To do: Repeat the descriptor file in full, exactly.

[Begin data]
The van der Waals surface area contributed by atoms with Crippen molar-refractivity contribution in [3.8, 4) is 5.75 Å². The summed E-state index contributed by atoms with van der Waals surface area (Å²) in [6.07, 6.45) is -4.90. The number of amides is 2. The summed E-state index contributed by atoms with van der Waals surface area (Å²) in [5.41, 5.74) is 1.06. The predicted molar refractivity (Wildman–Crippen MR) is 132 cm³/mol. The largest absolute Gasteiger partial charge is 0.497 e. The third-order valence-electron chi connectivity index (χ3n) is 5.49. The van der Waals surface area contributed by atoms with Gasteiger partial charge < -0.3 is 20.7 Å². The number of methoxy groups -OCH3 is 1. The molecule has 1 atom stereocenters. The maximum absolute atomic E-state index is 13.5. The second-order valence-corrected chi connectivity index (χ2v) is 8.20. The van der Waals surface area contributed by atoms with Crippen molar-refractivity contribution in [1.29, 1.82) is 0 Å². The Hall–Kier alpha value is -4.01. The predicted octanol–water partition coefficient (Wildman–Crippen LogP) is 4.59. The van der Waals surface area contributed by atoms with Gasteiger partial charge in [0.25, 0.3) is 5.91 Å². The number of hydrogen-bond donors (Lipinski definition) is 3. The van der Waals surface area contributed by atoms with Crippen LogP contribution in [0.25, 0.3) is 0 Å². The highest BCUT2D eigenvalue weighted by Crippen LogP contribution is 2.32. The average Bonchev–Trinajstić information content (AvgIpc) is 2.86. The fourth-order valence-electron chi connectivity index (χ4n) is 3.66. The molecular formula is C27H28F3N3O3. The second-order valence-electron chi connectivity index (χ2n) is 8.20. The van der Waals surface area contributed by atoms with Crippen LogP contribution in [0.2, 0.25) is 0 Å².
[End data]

The van der Waals surface area contributed by atoms with Crippen molar-refractivity contribution in [3.8, 4) is 5.75 Å². The summed E-state index contributed by atoms with van der Waals surface area (Å²) in [6.07, 6.45) is -4.90. The number of amides is 2. The summed E-state index contributed by atoms with van der Waals surface area (Å²) in [5.41, 5.74) is 1.06. The predicted molar refractivity (Wildman–Crippen MR) is 132 cm³/mol. The largest absolute Gasteiger partial charge is 0.497 e. The third-order valence-electron chi connectivity index (χ3n) is 5.49. The van der Waals surface area contributed by atoms with Gasteiger partial charge < -0.3 is 20.7 Å². The number of methoxy groups -OCH3 is 1. The molecule has 1 atom stereocenters. The maximum absolute atomic E-state index is 13.5. The second-order valence-corrected chi connectivity index (χ2v) is 8.20. The van der Waals surface area contributed by atoms with Crippen molar-refractivity contribution in [1.29, 1.82) is 0 Å². The Hall–Kier alpha value is -4.01. The predicted octanol–water partition coefficient (Wildman–Crippen LogP) is 4.59. The van der Waals surface area contributed by atoms with Gasteiger partial charge in [0.25, 0.3) is 5.91 Å². The number of hydrogen-bond donors (Lipinski definition) is 3. The van der Waals surface area contributed by atoms with Crippen LogP contribution in [0.25, 0.3) is 0 Å². The highest BCUT2D eigenvalue weighted by Crippen LogP contribution is 2.32. The average Bonchev–Trinajstić information content (AvgIpc) is 2.86. The fourth-order valence-electron chi connectivity index (χ4n) is 3.66. The molecular formula is C27H28F3N3O3. The second-order valence-electron chi connectivity index (χ2n) is 8.20. The van der Waals surface area contributed by atoms with Crippen LogP contribution in [0.2, 0.25) is 0 Å².